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João Domingos BOMTEMPO (1771-1842)
Symphony No.1 Op.11
Symphony No.2
Algarve Orchestra/Álvaro Cassuto
Recorded at the University of the Algarve, Faro, undated
NAXOS 8.557163 [66.44]


It’s good to see that Naxos has embraced Bomtempo, previously pretty much the hegemony of Strauss. The latter company has released a slew of his music over the last few years, including volumes of the piano sonatas and a splendid Kyrie and Gloria. They’ve also released their own performances of the symphonies performed here, which I’ve not heard [STRAUSS SP 4291]

He was an assimilator rather than an inventor and in the case of the First Symphony sails close to Haydn’s prevailing aesthetic. The first movement is classical almost to a fault but has knowledgeable use made of wind writing and well judged moments of lyrical relaxation. Bomtempo places the Minuet and trio before the slow movement; it’s a mite generic, with no great identifying touches but is deftly constructed. The conductor Álvaro Cassuto has added two trumpets to the timpani part in the Andante sostenuto on the grounds that there is no trumpet part at all and that those works that influenced Bomtempo never used timpani without trumpets. This I suspect distinguishes this recording from that on Strauss, with the Hanover Philharmonic under César Viana.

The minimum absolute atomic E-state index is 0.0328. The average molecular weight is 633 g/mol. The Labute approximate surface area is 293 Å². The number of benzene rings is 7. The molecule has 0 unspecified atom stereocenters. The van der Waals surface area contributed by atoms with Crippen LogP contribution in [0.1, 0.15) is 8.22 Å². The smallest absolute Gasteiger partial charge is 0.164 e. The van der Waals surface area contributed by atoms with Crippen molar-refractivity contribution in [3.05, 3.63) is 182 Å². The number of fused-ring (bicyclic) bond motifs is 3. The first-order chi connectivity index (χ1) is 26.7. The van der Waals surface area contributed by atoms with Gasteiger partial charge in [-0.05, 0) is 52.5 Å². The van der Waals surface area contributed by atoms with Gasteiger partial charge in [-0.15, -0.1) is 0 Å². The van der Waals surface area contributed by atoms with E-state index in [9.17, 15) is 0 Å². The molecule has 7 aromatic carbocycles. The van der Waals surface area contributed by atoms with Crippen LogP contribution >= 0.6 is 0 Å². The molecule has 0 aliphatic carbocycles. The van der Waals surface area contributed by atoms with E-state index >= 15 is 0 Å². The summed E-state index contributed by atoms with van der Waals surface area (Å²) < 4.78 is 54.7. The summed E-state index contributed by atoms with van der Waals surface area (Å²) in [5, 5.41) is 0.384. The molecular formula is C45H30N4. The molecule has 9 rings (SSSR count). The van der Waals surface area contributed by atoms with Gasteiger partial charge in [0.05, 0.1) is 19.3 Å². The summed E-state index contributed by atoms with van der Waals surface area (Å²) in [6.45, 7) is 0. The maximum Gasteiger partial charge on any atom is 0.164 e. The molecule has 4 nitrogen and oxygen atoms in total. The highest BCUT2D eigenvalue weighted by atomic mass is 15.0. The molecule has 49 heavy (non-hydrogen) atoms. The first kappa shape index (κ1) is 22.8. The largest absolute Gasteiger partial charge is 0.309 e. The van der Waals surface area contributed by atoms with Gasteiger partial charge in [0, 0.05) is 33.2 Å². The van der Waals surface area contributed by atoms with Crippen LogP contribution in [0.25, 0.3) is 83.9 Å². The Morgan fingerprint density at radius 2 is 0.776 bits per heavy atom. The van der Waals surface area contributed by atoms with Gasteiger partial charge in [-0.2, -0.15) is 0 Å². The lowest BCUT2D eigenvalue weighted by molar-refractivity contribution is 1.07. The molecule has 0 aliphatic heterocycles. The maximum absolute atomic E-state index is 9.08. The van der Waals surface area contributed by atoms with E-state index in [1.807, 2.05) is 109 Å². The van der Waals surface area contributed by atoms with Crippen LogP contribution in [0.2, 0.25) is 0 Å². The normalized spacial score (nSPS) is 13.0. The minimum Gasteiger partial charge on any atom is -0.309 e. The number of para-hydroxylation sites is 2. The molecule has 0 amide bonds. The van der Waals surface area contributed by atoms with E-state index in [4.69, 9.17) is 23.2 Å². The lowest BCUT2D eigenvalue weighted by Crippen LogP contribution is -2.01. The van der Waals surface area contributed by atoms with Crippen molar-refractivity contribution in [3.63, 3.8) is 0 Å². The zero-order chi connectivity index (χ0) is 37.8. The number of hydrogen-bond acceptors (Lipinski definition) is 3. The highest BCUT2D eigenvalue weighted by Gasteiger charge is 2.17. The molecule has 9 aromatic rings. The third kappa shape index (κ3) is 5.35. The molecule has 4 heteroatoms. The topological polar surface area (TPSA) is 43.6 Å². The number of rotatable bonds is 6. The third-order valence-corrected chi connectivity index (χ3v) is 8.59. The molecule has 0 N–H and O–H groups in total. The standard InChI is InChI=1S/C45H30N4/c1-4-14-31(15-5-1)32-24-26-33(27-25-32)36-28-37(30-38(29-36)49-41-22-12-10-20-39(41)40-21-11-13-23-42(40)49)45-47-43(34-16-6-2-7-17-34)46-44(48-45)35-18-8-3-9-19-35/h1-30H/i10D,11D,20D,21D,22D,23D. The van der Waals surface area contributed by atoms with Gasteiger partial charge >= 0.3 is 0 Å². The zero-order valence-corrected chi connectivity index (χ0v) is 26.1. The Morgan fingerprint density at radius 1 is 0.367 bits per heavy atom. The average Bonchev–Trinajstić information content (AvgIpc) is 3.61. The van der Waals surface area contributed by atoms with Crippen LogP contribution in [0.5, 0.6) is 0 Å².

The Second Symphony – neither seems to be datable – is a much bigger work with a Beethovenian-sized opening movement and an air generally of a more considered sensibility. Whilst it lacks the earlier symphony’s geniality and freshness it has qualities of its own. The fluent Allegro moderato cleaves to the hinterland of Romanticism – nice, avian flutes and a bold compositional palette on broadly predictable lines and rather overstretched for its (here sixteen minute) length. The Allegretto has pertly delightful immediacy – and strikes a far keener and more personalised note; entrancing counter themes and a truly operatic, vocalised impress; was this the great aria he never wrote? The finale is vigorous, lithe, in sonata form but with a witty pizzicato band march theme. The humour is puckish, the wind choirs are prominent, and the strings answer with felicitous drama. The attacca playing here is particularly good.

The sound quality, recorded in the University of the Algarve, is rather recessed and muffled and has a veiled quality that tends to distance listening. The orchestra doesn’t sound too big and sometimes lacks heft in some of Bomtempo’s more vigorous outbursts (there are a few). Otherwise this has been another pleasant re-acquaintance with Portugal’s leading classicist composer.

Jonathan Woolf



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